Over the next 10 years, 40 U.S. states expect to see water shortages in at least part of their land. But if traditional sources dry up, drought-stricken areas could lean on nontraditional sources, such as wastewater and salt water, to boost their supplies. To do that, those states will need cost-effective desalination plants, which filter contaminants out of water—often saving energy in the process.

Speaking of energy, some water treatment systems, including REDi Island's Desalination Station, could create drinking water with the clean power from ocean waves. For remote villages, island communities, and disaster recovery areas, wave-powered desalination could be valuable to build resiliency and get vital resources even during a crisis.

Visit Desalination Station to learn more.

A computer visualization of water flowing down tubes and through a building from a reservoir on a mountain to one in a valley.
REDi Island's Hydro Heights. Visualization from IKM 3D

Power failures increasingly affect people across our warming world, shutting off vital air conditioning, air purifiers, and oxygen machines. But one of the world's oldest forms of energy storage, pumped storage hydropower, could help prevent outages caused by heatwaves, hurricanes, or cyberattacks. Plants such as the one at Hydro Heights can help keep clean energy flowing and build more resilient communities.

Pumped storage hydropower plants are made by connecting two reservoirs, one at a higher altitude than the other, and generate power as water moves down from one to the other (discharge), passing through a turbine. The system also requires power as it pumps water back into the upper reservoir (recharge), where it is stored in the upper reservoir for future use. When demand increases, that water is released down through a turbine, which spins a generator and pumps energy back into the grid.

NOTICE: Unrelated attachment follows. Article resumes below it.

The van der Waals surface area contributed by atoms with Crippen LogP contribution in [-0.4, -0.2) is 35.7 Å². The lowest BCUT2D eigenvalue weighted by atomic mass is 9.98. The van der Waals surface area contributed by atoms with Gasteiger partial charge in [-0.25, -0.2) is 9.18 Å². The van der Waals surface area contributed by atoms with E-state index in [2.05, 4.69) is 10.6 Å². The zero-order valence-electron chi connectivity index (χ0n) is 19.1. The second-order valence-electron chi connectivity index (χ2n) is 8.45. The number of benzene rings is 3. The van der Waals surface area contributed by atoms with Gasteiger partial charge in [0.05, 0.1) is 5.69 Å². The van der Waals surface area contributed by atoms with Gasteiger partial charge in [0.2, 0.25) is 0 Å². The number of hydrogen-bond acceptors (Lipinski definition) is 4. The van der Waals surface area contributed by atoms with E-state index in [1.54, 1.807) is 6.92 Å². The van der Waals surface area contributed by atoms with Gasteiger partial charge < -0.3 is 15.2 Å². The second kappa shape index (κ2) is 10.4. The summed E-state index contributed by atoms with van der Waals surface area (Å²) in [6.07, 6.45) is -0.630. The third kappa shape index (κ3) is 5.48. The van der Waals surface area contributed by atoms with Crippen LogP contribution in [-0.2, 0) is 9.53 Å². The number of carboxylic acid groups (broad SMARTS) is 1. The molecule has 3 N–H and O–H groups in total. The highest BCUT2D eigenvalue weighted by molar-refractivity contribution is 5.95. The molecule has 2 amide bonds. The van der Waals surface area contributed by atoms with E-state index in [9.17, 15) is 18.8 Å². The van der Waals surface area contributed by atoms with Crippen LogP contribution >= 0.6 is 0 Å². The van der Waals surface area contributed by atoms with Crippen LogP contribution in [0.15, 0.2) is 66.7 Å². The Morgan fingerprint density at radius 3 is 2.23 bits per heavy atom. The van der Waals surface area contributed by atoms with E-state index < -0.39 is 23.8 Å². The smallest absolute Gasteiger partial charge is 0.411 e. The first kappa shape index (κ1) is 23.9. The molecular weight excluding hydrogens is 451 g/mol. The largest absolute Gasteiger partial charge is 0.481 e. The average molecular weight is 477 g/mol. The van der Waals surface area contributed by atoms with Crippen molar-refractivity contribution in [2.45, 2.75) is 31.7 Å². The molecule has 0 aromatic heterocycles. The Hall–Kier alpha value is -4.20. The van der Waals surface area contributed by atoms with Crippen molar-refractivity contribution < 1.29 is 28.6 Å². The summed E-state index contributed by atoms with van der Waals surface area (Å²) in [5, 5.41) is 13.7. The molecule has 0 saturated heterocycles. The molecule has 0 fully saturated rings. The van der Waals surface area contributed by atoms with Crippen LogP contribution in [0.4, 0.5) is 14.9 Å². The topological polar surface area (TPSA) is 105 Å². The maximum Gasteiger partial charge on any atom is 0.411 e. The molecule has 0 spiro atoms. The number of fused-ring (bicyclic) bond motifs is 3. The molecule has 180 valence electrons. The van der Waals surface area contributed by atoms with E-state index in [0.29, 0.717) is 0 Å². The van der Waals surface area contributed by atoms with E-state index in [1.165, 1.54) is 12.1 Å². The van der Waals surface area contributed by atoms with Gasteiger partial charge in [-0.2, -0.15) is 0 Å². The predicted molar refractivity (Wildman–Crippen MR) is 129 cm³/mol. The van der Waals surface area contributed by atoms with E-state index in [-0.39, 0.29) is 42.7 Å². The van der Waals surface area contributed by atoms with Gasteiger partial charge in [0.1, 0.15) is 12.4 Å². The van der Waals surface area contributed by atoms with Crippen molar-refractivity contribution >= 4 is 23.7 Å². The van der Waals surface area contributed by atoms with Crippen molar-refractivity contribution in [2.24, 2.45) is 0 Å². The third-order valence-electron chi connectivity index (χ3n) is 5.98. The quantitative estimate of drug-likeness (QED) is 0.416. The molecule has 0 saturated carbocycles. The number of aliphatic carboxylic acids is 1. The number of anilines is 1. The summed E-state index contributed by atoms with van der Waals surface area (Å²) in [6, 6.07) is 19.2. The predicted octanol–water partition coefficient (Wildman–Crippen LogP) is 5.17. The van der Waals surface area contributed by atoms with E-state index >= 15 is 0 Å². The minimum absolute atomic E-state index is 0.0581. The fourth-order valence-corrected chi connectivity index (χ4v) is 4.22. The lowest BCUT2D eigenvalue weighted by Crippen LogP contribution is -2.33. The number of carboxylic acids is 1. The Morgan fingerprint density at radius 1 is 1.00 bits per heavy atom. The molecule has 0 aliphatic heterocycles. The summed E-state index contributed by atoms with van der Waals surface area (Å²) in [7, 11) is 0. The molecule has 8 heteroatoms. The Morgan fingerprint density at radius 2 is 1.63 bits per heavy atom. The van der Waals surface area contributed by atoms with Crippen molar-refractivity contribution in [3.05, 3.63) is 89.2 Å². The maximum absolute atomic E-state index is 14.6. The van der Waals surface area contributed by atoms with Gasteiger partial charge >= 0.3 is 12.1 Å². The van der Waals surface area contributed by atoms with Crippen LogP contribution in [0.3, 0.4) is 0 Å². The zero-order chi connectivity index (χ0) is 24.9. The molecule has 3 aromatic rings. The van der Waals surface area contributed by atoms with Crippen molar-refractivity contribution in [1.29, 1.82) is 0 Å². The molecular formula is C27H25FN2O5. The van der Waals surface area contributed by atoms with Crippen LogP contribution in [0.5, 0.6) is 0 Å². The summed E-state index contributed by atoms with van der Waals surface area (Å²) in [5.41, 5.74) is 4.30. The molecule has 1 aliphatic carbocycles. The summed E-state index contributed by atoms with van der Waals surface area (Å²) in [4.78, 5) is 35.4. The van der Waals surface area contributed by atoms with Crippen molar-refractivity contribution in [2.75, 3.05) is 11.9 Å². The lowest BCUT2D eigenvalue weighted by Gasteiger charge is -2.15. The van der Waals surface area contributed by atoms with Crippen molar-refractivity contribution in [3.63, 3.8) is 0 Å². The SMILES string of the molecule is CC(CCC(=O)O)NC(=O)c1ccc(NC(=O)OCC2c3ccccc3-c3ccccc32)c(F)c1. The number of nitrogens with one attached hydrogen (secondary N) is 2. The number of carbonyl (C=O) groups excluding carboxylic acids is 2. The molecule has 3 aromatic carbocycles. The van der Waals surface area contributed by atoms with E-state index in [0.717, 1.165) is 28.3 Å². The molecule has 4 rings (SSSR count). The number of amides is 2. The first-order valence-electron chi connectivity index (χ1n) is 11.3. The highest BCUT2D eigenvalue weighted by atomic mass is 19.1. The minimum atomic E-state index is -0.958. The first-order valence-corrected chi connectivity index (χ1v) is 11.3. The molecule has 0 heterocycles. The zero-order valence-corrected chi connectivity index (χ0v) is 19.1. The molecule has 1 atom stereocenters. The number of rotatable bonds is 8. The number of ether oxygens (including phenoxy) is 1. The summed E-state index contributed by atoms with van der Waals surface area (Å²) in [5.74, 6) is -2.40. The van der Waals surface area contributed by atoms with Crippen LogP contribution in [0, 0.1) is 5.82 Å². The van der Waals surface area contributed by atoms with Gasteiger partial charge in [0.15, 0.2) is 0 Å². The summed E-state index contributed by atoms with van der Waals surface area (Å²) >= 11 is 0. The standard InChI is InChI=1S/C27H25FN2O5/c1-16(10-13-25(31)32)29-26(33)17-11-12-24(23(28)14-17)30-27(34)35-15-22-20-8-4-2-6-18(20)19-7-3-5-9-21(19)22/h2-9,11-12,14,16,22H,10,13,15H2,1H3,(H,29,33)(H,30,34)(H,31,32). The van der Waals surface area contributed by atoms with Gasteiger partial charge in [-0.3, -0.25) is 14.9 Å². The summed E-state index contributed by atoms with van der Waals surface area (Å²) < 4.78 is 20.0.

Explore pumped storage hydropower in action at Hydro Heights.

A computer visualization showing, from the side, a water outlet through a dam.
REDi Island's Hydro Hollow. Visualization from IKM 3D

Even century-old technologies, like hydropower, can play a role in a next-generation power grid. In fact, hydropower's flexible, reliable, on-demand energy will be especially valuable for a grid that runs on more variable renewable energy sources, such as solar power and wind energy. When energy demand exceeds supply, hydropower facilities, such as REDi Island's Hydro Hollow, can quickly generate clean energy—at affordable prices, too.

For example, Hydro Hollow's conventional dam can store water until REDi Island's city dwellers need more power. Then, that water is released, spinning a turbine, which runs a generator, sending electricity to the main power grid. Once energy demand slows, Hydro Hollow can rest, reserving water for when it's needed most.